Author: Victor Beigelman
You get out of bed at the same time you always do: 7:45 a.m. Your alarm was actually set for 7:30, but it’s been years since you got up right when it goes off. You putter into the kitchen and fill the water boiler up to .5 liters with cold water from the tap. While it heats up, you take a no. 4 filter and place it in your one-cup drip contraption, grind some whole beans from Ethiopia, and dump the coffee into the filter. You look out the window onto the street. Maybe 15, 20 dogs sprint by at the exact second you look. They’re all dragging leashes behind them, owners nowhere to be found.
The water isn’t boiling yet, so you pull out your phone and start doing the New York Times Saturday mini crossword. You can’t for the life of you remember the last name of the Ed that sang “Shape of You,” but you’re able to get all the intersecting words and quickly realize it’s Sheeran. Ed fucking Sheeran. If you had remembered right away, you might have beaten your personal Saturday record of 46 seconds. Oh, well. The water’s ready.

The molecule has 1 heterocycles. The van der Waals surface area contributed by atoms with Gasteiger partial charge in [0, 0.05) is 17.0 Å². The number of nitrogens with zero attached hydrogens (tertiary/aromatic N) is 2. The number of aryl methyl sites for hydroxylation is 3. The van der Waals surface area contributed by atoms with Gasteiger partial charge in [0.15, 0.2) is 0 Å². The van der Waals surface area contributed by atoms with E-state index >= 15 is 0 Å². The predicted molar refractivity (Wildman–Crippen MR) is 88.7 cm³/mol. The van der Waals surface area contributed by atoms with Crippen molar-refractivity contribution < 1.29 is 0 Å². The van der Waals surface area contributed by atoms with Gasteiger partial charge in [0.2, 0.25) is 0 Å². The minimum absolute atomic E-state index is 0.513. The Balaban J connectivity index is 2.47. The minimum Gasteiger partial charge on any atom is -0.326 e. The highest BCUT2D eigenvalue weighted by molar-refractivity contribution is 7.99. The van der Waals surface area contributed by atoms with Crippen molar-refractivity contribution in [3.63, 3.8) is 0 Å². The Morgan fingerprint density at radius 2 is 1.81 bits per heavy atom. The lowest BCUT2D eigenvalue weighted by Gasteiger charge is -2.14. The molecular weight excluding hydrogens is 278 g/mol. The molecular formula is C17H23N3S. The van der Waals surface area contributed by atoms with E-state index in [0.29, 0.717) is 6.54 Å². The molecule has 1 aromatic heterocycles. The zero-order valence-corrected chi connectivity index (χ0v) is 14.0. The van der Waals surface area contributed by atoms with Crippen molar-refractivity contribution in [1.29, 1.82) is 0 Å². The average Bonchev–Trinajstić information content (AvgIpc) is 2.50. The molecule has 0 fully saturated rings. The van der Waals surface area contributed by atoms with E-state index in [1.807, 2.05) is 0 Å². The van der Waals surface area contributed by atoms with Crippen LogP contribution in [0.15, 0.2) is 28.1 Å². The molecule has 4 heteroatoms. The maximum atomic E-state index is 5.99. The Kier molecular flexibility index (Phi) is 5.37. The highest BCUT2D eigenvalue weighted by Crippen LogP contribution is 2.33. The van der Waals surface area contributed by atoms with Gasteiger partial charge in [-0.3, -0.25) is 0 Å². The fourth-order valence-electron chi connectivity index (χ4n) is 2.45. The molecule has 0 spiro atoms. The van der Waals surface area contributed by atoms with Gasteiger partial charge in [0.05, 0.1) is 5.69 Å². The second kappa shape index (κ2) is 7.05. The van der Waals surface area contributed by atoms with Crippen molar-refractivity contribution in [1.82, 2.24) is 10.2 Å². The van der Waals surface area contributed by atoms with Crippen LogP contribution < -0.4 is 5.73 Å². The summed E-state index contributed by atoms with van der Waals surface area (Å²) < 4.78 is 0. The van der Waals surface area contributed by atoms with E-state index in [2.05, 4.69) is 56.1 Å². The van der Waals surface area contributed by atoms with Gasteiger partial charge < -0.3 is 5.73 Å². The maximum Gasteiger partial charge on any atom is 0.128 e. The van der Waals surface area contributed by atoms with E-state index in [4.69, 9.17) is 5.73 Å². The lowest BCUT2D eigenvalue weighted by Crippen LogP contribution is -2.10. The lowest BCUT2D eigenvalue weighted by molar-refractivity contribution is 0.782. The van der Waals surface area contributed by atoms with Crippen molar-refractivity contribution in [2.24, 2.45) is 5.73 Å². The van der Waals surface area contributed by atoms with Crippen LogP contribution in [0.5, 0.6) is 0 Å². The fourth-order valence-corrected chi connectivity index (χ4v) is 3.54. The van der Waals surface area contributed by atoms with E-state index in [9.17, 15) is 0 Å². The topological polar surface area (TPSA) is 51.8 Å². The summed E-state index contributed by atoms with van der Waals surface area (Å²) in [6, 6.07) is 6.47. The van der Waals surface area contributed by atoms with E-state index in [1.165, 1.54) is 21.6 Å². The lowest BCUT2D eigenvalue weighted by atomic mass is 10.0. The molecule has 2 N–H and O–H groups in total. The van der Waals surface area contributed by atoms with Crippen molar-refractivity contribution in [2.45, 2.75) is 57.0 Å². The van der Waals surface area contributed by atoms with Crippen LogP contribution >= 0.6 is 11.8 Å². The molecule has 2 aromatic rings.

As you pour it slowly over the coffee grounds, you hear a deep, loud grinding sound. It causes you to set the water boiler down and clap your hands over your ears. The sound lasts for eight or nine seconds and then stops suddenly. You scratch the back of your neck and shrug, then pick up the boiler, finish pouring water over the coffee, and set the lid on the coffee contraption.
30 seconds later, you impatiently pull a clean beige mug from the cupboard over the sink and set it on the counter. On top of it you place the contraption, which does not actually drip unless the rim of a receptacle presses into its bottom. It releases a steady stream of coffee into the mug. Suddenly, the grinding sound returns, twice as deep, twice as loud, seemingly right above you. Your house starts to shake violently and the grinding is compounded by a splintering sound. Your roof is pulled off of your house, replaced not by the sun and the clouds, but a smooth, gray, metallic surface.
You look down at the contraption. It’s done dispensing coffee into the mug. You lift it off and see that the mug is filled perfectly, perhaps a quarter-inch from the top. You’ve done this a million times, but still it brings you satisfaction. You grab the mug of coffee, take a sip, and look up. A blinding white light fills your entire field of view, and for a moment, you feel weightless.
Finish the coffee. Life is short